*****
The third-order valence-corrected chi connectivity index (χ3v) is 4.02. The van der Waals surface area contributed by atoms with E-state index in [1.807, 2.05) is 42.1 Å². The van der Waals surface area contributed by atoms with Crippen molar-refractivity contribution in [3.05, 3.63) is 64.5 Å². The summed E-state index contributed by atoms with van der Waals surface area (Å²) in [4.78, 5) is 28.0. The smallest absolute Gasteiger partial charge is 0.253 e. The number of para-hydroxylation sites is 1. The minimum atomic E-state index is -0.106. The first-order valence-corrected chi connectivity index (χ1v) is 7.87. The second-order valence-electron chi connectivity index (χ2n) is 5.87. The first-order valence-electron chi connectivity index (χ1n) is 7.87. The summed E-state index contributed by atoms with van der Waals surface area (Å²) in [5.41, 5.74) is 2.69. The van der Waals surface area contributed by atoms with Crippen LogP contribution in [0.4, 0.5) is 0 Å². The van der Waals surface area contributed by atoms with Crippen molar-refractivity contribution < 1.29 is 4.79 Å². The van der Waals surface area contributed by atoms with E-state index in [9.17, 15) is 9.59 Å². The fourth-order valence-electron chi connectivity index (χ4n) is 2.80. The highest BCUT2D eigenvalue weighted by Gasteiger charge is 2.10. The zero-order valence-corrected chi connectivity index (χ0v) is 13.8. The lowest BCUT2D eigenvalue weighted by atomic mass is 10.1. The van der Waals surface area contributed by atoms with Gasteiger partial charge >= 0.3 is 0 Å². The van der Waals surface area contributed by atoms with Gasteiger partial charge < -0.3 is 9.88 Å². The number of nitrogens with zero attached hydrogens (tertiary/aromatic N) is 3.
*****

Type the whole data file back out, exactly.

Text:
The third-order valence-corrected chi connectivity index (χ3v) is 4.02. The van der Waals surface area contributed by atoms with E-state index in [1.807, 2.05) is 42.1 Å². The van der Waals surface area contributed by atoms with Crippen molar-refractivity contribution in [3.05, 3.63) is 64.5 Å². The summed E-state index contributed by atoms with van der Waals surface area (Å²) in [4.78, 5) is 28.0. The smallest absolute Gasteiger partial charge is 0.253 e. The number of para-hydroxylation sites is 1. The minimum atomic E-state index is -0.106. The first-order valence-corrected chi connectivity index (χ1v) is 7.87. The second-order valence-electron chi connectivity index (χ2n) is 5.87. The first-order valence-electron chi connectivity index (χ1n) is 7.87. The summed E-state index contributed by atoms with van der Waals surface area (Å²) in [5.41, 5.74) is 2.69. The van der Waals surface area contributed by atoms with Crippen LogP contribution in [0.4, 0.5) is 0 Å². The van der Waals surface area contributed by atoms with Crippen molar-refractivity contribution < 1.29 is 4.79 Å². The van der Waals surface area contributed by atoms with E-state index in [9.17, 15) is 9.59 Å². The fourth-order valence-electron chi connectivity index (χ4n) is 2.80. The highest BCUT2D eigenvalue weighted by Gasteiger charge is 2.10. The zero-order valence-corrected chi connectivity index (χ0v) is 13.8. The lowest BCUT2D eigenvalue weighted by atomic mass is 10.1. The van der Waals surface area contributed by atoms with Gasteiger partial charge >= 0.3 is 0 Å². The van der Waals surface area contributed by atoms with Gasteiger partial charge < -0.3 is 9.88 Å². The number of nitrogens with zero attached hydrogens (tertiary/aromatic N) is 3.